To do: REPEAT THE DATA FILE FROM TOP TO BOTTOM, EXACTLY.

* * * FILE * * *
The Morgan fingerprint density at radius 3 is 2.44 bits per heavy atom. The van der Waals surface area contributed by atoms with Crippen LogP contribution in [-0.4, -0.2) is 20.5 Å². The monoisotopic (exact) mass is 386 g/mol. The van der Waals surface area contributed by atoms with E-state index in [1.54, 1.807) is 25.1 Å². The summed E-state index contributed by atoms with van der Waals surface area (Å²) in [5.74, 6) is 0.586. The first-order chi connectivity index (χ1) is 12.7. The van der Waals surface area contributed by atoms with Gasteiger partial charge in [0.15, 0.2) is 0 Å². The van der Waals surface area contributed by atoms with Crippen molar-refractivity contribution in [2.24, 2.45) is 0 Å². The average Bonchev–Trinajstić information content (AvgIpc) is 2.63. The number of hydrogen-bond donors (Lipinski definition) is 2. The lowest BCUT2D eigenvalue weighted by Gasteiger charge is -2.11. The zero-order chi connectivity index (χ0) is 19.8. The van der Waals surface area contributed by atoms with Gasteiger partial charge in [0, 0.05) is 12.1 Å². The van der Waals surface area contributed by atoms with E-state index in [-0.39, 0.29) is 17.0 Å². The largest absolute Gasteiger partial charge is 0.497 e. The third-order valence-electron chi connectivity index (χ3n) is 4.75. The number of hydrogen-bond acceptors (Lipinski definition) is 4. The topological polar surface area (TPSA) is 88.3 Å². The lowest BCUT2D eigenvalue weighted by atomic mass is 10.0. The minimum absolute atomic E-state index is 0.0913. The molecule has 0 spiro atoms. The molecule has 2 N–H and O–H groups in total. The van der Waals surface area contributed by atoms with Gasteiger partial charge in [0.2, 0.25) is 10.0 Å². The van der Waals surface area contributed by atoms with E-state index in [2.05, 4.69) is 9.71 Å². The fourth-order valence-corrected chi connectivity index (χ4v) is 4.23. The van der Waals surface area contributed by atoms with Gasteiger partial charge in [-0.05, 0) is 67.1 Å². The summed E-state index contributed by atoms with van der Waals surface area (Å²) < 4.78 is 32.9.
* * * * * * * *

The Morgan fingerprint density at radius 3 is 2.44 bits per heavy atom. The van der Waals surface area contributed by atoms with Crippen LogP contribution in [-0.4, -0.2) is 20.5 Å². The monoisotopic (exact) mass is 386 g/mol. The van der Waals surface area contributed by atoms with E-state index in [1.54, 1.807) is 25.1 Å². The summed E-state index contributed by atoms with van der Waals surface area (Å²) in [5.74, 6) is 0.586. The first-order chi connectivity index (χ1) is 12.7. The van der Waals surface area contributed by atoms with Gasteiger partial charge in [0.15, 0.2) is 0 Å². The van der Waals surface area contributed by atoms with Crippen molar-refractivity contribution in [2.24, 2.45) is 0 Å². The average Bonchev–Trinajstić information content (AvgIpc) is 2.63. The number of hydrogen-bond donors (Lipinski definition) is 2. The lowest BCUT2D eigenvalue weighted by Gasteiger charge is -2.11. The zero-order chi connectivity index (χ0) is 19.8. The van der Waals surface area contributed by atoms with Gasteiger partial charge in [0, 0.05) is 12.1 Å². The van der Waals surface area contributed by atoms with E-state index in [-0.39, 0.29) is 17.0 Å². The largest absolute Gasteiger partial charge is 0.497 e. The third-order valence-electron chi connectivity index (χ3n) is 4.75. The number of hydrogen-bond acceptors (Lipinski definition) is 4. The topological polar surface area (TPSA) is 88.3 Å². The lowest BCUT2D eigenvalue weighted by atomic mass is 10.0. The minimum absolute atomic E-state index is 0.0913. The molecule has 0 spiro atoms. The molecule has 2 N–H and O–H groups in total. The van der Waals surface area contributed by atoms with Gasteiger partial charge in [0.2, 0.25) is 10.0 Å². The van der Waals surface area contributed by atoms with E-state index in [2.05, 4.69) is 9.71 Å². The fourth-order valence-corrected chi connectivity index (χ4v) is 4.23. The van der Waals surface area contributed by atoms with Gasteiger partial charge in [-0.05, 0) is 67.1 Å². The summed E-state index contributed by atoms with van der Waals surface area (Å²) < 4.78 is 32.9.